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Its done by grinding away the paint, down to the bare metal and then weld on a stud, then using a slide hammer you pull the dent... Then grind off the stud and repaint the tank.

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Its done by grinding away the paint, down to the bare metal and then weld on a stud, then using a slide hammer you pull the dent... Then grind off the stud and repaint the tank.

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Uhhh...he said ALUMINUM tank.

The answer is.......


Suction cups. You need a cup slightly larger than the dent and a pump to pull a vacuum on it.
 

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Tanks are double walled. So pdr is out of the queston. And suction cups will not work. Slide hammer and welded stud however will . I had it done on two of my tanks ., alluminum is not an issue

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But your method of suction cups could work if their wide enough

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Discussion Starter · #7 · (Edited)
But he said small dents so why not just fill them in with body filler?
He'll have to use some form of filler or spot putty either way.
I guess we need to know what he considers small.
Ill see about some pics straight away. Pics are now on my page. the dent on top is the one im worried about most , then painting will have to be farmed out for sure.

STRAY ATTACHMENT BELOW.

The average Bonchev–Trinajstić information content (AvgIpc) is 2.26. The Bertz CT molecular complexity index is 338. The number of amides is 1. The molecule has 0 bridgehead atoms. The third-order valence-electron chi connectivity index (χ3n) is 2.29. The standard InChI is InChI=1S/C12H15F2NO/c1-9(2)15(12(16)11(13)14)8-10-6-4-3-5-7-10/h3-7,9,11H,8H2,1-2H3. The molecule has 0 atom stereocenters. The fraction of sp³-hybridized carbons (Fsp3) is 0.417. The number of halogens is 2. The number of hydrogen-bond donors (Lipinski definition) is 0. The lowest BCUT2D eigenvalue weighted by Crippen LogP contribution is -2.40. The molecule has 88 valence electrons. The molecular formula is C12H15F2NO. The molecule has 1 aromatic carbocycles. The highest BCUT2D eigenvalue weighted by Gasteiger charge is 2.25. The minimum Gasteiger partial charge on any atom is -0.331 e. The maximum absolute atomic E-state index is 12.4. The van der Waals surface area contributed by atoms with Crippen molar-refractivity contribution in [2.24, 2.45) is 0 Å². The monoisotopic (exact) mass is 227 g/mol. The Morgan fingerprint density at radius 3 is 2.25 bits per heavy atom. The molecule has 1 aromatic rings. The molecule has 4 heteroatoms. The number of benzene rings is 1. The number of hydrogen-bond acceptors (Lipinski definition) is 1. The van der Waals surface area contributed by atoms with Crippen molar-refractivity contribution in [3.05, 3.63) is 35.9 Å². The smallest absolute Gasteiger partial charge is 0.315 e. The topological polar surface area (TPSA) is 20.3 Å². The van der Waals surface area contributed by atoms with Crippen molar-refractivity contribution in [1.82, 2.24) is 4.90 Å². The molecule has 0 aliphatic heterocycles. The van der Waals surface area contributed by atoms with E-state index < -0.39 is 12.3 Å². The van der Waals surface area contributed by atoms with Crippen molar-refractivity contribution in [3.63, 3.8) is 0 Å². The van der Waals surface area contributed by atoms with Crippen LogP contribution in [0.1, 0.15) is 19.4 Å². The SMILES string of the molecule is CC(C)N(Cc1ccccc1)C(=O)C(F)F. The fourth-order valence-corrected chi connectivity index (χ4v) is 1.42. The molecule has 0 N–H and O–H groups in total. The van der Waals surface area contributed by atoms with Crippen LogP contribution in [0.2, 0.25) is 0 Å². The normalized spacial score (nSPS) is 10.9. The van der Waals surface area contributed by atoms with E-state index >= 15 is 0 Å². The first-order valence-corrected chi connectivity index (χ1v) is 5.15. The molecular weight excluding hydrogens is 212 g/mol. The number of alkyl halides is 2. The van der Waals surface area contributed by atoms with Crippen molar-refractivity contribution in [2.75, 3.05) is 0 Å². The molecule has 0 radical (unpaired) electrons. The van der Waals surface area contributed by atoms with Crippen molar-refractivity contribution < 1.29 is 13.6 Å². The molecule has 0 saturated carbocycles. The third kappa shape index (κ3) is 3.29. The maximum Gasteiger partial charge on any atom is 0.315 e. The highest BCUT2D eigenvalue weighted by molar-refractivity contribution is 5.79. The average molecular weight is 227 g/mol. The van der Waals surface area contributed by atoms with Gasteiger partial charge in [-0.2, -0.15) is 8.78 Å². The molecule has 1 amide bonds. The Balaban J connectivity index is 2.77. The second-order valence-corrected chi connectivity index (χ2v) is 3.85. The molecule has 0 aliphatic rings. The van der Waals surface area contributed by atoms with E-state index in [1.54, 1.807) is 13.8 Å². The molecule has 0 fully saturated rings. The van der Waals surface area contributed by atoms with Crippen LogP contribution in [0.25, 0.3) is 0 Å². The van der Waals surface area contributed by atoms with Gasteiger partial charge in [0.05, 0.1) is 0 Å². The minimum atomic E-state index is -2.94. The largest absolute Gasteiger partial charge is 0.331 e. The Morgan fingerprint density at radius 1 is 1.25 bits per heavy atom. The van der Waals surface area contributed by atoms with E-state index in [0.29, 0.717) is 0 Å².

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I guess when I read "aluminum tank", I envisioned the single-wall, hand-hammered alloy tanks you used to see on old cafe racers. I'm trying to imagine the advantage of double-wall aluminum over single-wall steel.
 

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Idk but its dumb... And if done properly man you won't need to use filler.. Problem with bondo is it cracks easy

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This i have to see to pull out a dent with welding and a slidehammer and not need anything to finish it off.
The only time I've seen no body work is the guys who have the paintless dent remover when they fish the rods in to remove a door ding. Even then it's questionable if they might crack the paint.
Not sure why it would crack on something solid like a gas tank. use the fiberglass reinforced filler. but a fairing, yes it would crack.
 

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I had $5000 worth of hail dents removed from my truck and you can't see anything. Those guys are amazing. The original estimate was half that, and when the body shop inspected it closely, they called me to come look before they started popping them out. My black truck was covered with pink Pepto-Bismol polka dots demarking all the dings. They are all gone now. Paint is still original.